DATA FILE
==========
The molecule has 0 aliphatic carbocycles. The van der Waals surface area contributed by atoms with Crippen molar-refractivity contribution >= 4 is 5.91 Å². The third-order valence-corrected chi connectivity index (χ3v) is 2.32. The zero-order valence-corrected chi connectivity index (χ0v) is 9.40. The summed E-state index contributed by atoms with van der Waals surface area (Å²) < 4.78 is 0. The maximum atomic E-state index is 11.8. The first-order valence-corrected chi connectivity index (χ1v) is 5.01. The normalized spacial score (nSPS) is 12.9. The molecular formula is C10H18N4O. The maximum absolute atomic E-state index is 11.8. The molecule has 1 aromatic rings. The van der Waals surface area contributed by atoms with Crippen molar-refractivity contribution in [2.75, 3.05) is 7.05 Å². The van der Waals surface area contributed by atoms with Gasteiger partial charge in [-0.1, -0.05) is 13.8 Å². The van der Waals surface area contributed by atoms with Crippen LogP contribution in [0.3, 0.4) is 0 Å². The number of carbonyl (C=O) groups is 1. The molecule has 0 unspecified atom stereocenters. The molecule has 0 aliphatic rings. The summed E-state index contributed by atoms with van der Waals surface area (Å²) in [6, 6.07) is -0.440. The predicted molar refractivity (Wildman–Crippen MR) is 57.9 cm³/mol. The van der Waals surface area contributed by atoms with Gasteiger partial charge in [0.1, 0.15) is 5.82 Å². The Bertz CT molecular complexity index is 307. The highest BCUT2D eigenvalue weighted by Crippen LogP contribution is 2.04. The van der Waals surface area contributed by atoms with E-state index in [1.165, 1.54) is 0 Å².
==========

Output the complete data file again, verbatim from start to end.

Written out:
The molecule has 0 aliphatic carbocycles. The van der Waals surface area contributed by atoms with Crippen molar-refractivity contribution >= 4 is 5.91 Å². The third-order valence-corrected chi connectivity index (χ3v) is 2.32. The zero-order valence-corrected chi connectivity index (χ0v) is 9.40. The summed E-state index contributed by atoms with van der Waals surface area (Å²) < 4.78 is 0. The maximum atomic E-state index is 11.8. The first-order valence-corrected chi connectivity index (χ1v) is 5.01. The normalized spacial score (nSPS) is 12.9. The molecular formula is C10H18N4O. The maximum absolute atomic E-state index is 11.8. The molecule has 1 aromatic rings. The van der Waals surface area contributed by atoms with Crippen molar-refractivity contribution in [2.75, 3.05) is 7.05 Å². The van der Waals surface area contributed by atoms with Gasteiger partial charge in [-0.1, -0.05) is 13.8 Å². The van der Waals surface area contributed by atoms with Crippen LogP contribution in [0.3, 0.4) is 0 Å². The number of carbonyl (C=O) groups is 1. The molecule has 0 unspecified atom stereocenters. The molecule has 0 aliphatic rings. The summed E-state index contributed by atoms with van der Waals surface area (Å²) in [6, 6.07) is -0.440. The predicted molar refractivity (Wildman–Crippen MR) is 57.9 cm³/mol. The van der Waals surface area contributed by atoms with Gasteiger partial charge in [0.1, 0.15) is 5.82 Å². The Bertz CT molecular complexity index is 307. The highest BCUT2D eigenvalue weighted by Crippen LogP contribution is 2.04. The van der Waals surface area contributed by atoms with E-state index in [1.165, 1.54) is 0 Å².